In Jon Avnet's 1997 film "Red Corner," Richard Gere stars as Jack Moore, general counsel to a large entertainment firm who comes to China to broker a multimillion-dollar communications deal. He's wrongly accused of murder, and Bai Ling plays his court-appointed defense advocate.

Richard Forman Jr.

The Dalai Lama appears with Gere in 1999. Gere is Buddhist, a longtime supporter of the Dalai Lama, and an advocate for human rights in Tibet. He has been permanently banned from entering China.

Henny Ray Abrams

In 2000's "Autumn in New York," Gere stars opposite Winona Ryder in this tale of a 50-year-old restaurateur who falls in love with a young, terminally ill woman.

Robert Altman directed 2000's "Dr. T & the Women," in which Gere plays a gynecologist to some of the wealthiest women in Texas. Shelley Long co-stars.

Gere showed he could sing and dance in Bill Condon's Academy Award-winning film "Chicago" (2002). He plays attorney Billy Flynn, who tries to save Roxie Hart (Renee Zellweger, not pictured) from a murder rap.

Richard Gere married "Law & Order" actress Carey Lowell in 2002. The couple have one son, Homer James Jigme Gere, who was born in 2000.

Vince Bucci

Gere and Renee Zellweger won best actor and actress in a musical or comedy movie for "Chicago" at the 2003 Golden Globe Awards.

Reed Saxon

Gere meets with Tibetan hunger strikers outside the United Nations in New York on their 12th day of an indefinite hunger strike in 2004. Gere is a co-founder of the Tibet House and is chairman of the Board of Directors for the International Campaign for Tibet.

Peter Kramer

In 2004's "Shall We Dance," a remake of the Japanese film of the same name, Gere stars opposite Jennifer Lopez as a man who's revitalized when he takes a dance class.

In 2005's "Bee Season," Gere stars as a father helping his daughter (Flora Cross) excel in spelling bees with some help from Jewish mysticism. The film is based on the popular Myla Goldberg book.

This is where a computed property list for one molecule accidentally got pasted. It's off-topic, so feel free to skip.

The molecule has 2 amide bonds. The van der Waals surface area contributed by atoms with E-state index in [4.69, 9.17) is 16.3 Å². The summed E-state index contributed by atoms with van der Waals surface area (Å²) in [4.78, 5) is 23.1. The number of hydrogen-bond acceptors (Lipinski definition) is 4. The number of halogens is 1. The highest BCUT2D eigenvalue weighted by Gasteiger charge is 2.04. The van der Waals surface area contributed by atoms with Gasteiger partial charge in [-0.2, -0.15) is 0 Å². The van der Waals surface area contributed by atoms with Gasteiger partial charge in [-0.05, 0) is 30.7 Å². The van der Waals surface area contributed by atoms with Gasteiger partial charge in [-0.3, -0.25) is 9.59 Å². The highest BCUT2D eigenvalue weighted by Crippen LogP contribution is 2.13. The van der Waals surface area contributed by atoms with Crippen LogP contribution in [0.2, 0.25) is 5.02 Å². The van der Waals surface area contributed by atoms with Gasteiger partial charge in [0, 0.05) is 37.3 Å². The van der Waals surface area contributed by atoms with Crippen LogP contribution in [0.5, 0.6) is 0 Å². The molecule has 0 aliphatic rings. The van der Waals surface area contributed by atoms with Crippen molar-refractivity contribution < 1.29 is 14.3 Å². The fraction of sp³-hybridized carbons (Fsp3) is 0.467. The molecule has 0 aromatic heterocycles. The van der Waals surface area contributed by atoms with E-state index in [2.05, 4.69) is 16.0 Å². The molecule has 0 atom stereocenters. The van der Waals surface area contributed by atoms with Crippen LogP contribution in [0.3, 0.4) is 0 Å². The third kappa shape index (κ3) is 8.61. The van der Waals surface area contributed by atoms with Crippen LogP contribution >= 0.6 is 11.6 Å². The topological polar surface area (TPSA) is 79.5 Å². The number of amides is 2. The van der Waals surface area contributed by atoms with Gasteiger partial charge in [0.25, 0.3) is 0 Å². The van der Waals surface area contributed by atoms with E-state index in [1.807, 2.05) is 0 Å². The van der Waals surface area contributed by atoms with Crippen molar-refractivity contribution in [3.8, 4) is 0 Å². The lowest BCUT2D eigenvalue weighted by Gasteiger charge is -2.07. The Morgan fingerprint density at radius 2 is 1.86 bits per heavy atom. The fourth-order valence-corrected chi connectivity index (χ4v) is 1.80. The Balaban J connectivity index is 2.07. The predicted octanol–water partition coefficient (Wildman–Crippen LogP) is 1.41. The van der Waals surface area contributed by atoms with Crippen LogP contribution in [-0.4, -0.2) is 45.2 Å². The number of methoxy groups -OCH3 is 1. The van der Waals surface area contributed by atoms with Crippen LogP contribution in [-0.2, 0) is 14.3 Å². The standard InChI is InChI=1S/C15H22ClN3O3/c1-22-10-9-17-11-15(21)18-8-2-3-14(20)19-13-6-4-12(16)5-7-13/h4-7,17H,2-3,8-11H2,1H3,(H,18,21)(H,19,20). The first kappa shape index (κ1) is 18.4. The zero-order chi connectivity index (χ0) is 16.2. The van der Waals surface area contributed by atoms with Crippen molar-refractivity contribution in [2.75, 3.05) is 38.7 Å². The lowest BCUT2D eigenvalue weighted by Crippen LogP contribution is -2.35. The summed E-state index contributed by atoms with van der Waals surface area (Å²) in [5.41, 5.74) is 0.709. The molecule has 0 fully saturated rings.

Clifford Irving (Gere) talks with mistress Nina Van Pallandt (Julie Delpy) in this scene from 2007's "The Hoax." Based on the true story of a man who invented an autobiography of Howard Hughes, the film is directed by Lasse Halstrom.

Gere testifies March 13, 2007, at a hearing before the House Foreign Affairs Committee in Washington. Gere called on Congress to push for Tibet's independence from China.

Alex Wong

In "Nights in Rodanthe," Dr. Paul Flanner (Gere) and Adrienne Willis (Diane Lane) find love amidst the chaos of their personal lives during a weekend at a coastal North Carolina inn. Gere and Lane previously starred together in "Unfaithful" (2002) and "The Cotton Club" (1984).

Michael Tackett / Warner Bros.

Gere, left, holds his son Homer, 9, while talking with New York Yankees outfielder Johnny Damon, right, as the Yankees took batting practice before a spring training baseball game at Steinbrenner Field in Tampa, Fla., on March 27, 2009.

Kathy Willens / AP

Gere, center, holds a Japanese Akita dog while joining Japanese singer Thelma Aoyama, left, and actor Kinya Kitaoji at the premiere of the film "Hachiko: A Dog's Tale," in Tokyo on July 8, 2009.

Dai Kurokawa / EPA